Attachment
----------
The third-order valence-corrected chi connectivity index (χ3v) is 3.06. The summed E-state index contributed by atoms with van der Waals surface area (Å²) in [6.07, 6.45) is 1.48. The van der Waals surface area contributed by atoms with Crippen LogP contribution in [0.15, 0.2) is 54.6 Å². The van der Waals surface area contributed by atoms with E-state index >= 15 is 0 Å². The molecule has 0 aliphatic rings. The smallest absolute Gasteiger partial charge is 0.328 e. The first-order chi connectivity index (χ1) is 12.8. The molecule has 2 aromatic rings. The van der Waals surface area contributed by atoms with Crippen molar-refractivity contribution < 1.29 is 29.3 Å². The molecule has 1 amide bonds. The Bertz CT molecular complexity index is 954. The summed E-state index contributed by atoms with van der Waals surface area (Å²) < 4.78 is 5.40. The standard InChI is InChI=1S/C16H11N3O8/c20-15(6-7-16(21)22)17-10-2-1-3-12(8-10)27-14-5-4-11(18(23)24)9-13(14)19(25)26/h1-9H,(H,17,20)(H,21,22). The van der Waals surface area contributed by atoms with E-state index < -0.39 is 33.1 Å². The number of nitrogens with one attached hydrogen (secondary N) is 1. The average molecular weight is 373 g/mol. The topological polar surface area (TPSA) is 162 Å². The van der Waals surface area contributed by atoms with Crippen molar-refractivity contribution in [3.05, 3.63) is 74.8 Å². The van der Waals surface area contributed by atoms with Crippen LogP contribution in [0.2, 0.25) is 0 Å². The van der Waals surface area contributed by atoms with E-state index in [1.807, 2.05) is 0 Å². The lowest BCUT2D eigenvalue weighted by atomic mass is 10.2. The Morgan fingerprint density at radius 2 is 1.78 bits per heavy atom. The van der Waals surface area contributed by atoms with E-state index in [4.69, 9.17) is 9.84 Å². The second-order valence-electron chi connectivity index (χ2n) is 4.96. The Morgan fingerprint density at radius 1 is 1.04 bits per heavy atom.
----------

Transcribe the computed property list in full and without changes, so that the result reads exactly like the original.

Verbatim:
The third-order valence-corrected chi connectivity index (χ3v) is 3.06. The summed E-state index contributed by atoms with van der Waals surface area (Å²) in [6.07, 6.45) is 1.48. The van der Waals surface area contributed by atoms with Crippen LogP contribution in [0.15, 0.2) is 54.6 Å². The van der Waals surface area contributed by atoms with E-state index >= 15 is 0 Å². The molecule has 0 aliphatic rings. The smallest absolute Gasteiger partial charge is 0.328 e. The first-order chi connectivity index (χ1) is 12.8. The molecule has 2 aromatic rings. The van der Waals surface area contributed by atoms with Crippen molar-refractivity contribution < 1.29 is 29.3 Å². The molecule has 1 amide bonds. The Bertz CT molecular complexity index is 954. The summed E-state index contributed by atoms with van der Waals surface area (Å²) < 4.78 is 5.40. The standard InChI is InChI=1S/C16H11N3O8/c20-15(6-7-16(21)22)17-10-2-1-3-12(8-10)27-14-5-4-11(18(23)24)9-13(14)19(25)26/h1-9H,(H,17,20)(H,21,22). The van der Waals surface area contributed by atoms with E-state index < -0.39 is 33.1 Å². The number of nitrogens with one attached hydrogen (secondary N) is 1. The average molecular weight is 373 g/mol. The topological polar surface area (TPSA) is 162 Å². The van der Waals surface area contributed by atoms with Crippen molar-refractivity contribution in [3.05, 3.63) is 74.8 Å². The van der Waals surface area contributed by atoms with Crippen LogP contribution in [0.2, 0.25) is 0 Å². The van der Waals surface area contributed by atoms with E-state index in [1.807, 2.05) is 0 Å². The lowest BCUT2D eigenvalue weighted by atomic mass is 10.2. The Morgan fingerprint density at radius 2 is 1.78 bits per heavy atom. The van der Waals surface area contributed by atoms with E-state index in [4.69, 9.17) is 9.84 Å². The second-order valence-electron chi connectivity index (χ2n) is 4.96. The Morgan fingerprint density at radius 1 is 1.04 bits per heavy atom.